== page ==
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Applying for a Chase Ink card since April has been an exercise in futility

Since April, it’s been nearly impossible to get approved for a Chase Ink Business credit card.

Chase added hoops to jump through (like needing to login to an existing Chase account – applications were closed to you if you didn’t have one) and was essentially denying 99.9% of applications that didn’t use a business EIN. Remember that you can apply for a business credit card as a sole proprietor using your SSN, but that wasn’t working since April.

If you are in a cash crunch, you should avoid travel rewards credit cards until you are caught up. Here are our favorite credit cards for Intro 0% APR offers and for balance transfer offers

Last week, Chase seemed to turn the spigots back on. MilesTalk group members have reported instant approvals for Chase Ink cards, including applications that followed the steps for applying as a sole proprietor (and you should ensure you follow them to the letter!).

So why do I suggest that “now is the time to apply?”

COVID-19 is what roiled the credit markets in April. The uncertainty around small businesses being able to repay loans is why Chase, and all issuers, were taking the foot off the gas in the lending market. They were all reducing credit lines of (some) existing customers to de-risk and it certainly didn’t feel like the right time to take on customers with even more uncertainties (i.e. no existing relationship).

While many parts of the world have gotten COVID under control, the United States has not. There have long been fears that the fall could bring a surge in new cases (a “second wave”). Right now, in Europe, there are fears that their second wave is starting and the UK is discussing new lockdowns. This is why the Dow Jones index sunk 800 points today.

I can’t predict what will happen in the fall any more than you can, but I will predict that if there are new lockdowns, credit will tighten up again. And¬†that is why I suggest that you apply now.

Chase Ink Business Cards are a Staple

In the MilesTalk guide “Your first year in miles and points credit cards,” all three Ink cards are suggested for the wallet of anyone that can qualify. That’s because all three Ink cards have unique bonus categories, and the collective bonuses between the 3 currently total 200,000 Chase Ultimate Rewards points.

YourBestCreditCards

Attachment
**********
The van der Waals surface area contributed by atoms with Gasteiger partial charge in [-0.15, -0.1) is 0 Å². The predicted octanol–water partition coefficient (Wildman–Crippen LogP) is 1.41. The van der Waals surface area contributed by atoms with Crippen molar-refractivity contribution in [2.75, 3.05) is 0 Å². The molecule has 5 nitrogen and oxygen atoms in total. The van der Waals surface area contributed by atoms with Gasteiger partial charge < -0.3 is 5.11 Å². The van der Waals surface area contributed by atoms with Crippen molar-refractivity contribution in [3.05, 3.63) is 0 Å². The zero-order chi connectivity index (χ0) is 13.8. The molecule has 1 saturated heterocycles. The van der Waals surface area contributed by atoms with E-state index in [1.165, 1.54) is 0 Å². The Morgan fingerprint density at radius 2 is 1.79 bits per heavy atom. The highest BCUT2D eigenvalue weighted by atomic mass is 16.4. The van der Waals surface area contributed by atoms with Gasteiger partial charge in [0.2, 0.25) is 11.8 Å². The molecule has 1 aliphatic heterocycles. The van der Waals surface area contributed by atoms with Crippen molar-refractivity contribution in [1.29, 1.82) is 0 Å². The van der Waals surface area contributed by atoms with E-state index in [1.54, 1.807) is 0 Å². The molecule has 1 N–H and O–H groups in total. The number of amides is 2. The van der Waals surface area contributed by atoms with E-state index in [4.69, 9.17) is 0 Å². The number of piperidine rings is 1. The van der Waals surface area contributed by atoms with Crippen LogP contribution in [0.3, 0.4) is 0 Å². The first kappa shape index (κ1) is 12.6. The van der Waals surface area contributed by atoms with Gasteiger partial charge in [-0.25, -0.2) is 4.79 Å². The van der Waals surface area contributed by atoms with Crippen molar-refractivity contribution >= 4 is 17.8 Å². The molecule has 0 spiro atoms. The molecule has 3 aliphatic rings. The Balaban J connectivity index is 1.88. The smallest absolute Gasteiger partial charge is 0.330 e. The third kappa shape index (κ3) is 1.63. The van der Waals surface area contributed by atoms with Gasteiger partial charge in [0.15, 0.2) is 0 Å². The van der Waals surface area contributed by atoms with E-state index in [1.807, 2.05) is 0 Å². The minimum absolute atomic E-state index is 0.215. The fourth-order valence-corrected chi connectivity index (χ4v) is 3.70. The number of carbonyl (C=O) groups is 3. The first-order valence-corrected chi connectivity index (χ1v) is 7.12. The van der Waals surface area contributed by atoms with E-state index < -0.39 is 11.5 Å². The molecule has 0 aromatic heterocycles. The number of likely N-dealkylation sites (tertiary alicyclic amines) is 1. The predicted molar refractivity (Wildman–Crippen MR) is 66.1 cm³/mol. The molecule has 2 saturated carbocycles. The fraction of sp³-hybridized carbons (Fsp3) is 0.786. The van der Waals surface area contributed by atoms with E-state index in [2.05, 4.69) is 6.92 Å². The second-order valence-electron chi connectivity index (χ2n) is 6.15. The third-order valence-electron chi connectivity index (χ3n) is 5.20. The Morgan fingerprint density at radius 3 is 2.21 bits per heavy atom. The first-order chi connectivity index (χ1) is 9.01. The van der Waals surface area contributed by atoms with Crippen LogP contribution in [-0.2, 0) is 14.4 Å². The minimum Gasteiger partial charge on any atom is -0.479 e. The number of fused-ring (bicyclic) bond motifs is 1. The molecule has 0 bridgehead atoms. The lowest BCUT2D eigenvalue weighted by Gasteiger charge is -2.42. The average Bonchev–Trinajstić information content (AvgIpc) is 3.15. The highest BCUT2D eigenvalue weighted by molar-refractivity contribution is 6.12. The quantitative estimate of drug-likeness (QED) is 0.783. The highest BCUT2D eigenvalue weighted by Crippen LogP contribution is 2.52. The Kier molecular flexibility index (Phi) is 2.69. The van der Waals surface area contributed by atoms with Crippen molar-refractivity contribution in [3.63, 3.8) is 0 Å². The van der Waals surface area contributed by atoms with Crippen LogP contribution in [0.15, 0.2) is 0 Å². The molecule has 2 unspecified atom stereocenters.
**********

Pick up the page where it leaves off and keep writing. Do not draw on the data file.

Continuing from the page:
Importantly, Chase Business cards will not count against your Chase 5/24 total. So if you are at 4/24 now and get approved for a Chase Ink Unlimited, for example, you will still be at 4/24, However, once you are at 5/24, you cannot get any new Chase cards, including the Ink Business cards.

So you want to work them into your strategy as you go, before you hit 5/24.

The current Chase Ink Bonus Offers:

Which Chase Ink card should you get first?

If you aren’t already intimately familiar with the three Ink credit cards, I’ll refer you to my previous article: How to Choose the Right Chase Ink Business Credit Cards for You

Each has their own set of bonus categories and reasons to have one in your wallet. What you buy most will impact which card you get. As well, the Chase Ink Business Preferred Credit Card¬†historically let you earn 80,000 points for $5,000 in spend. The extra 20,000 points in the current offer requires $10,000 more spend. If you would prefer to wait for a lower spend threshold on that card, you may want to get the Ink Cash or Ink Unlimited first, though if you don’t have a Sapphire Preferred or Sapphire Reserve, you’d need a Ink Business Preferred¬†to be able to transfer to Chase transfer partners.

Questions?

Let me know below in the comments, on Twitter, or in the private MilesTalk Facebook group. And if this post helped you, please consider sharing it!

You can find credit cards that best match your spending habits and bonus categories at Your Best Credit Cards. 

New to all of this? My ‚Äúintroduction to miles and points‚ÄĚ book, MilesTalk: Live Your Wildest Travel Dreams Using Miles and Points is available on Amazon and at major booksellers.


I got "in the game" in 2003 and since then I've collected literally millions and millions of frequent flyer miles and hotel points. I've flown around the world in first class seats that would cost $29,000 using frequent flyer miles and a few bucks in tax. And I've stayed in some of the finest hotels - all for free! A few years ago I realized many of my friends actually thought I was paying for these!! So I started sharing my tips. It's long been a passion, but when I hosted a session on Miles and Points at this year's South by Southwest festival, my love of the game intensified and this blog was born.

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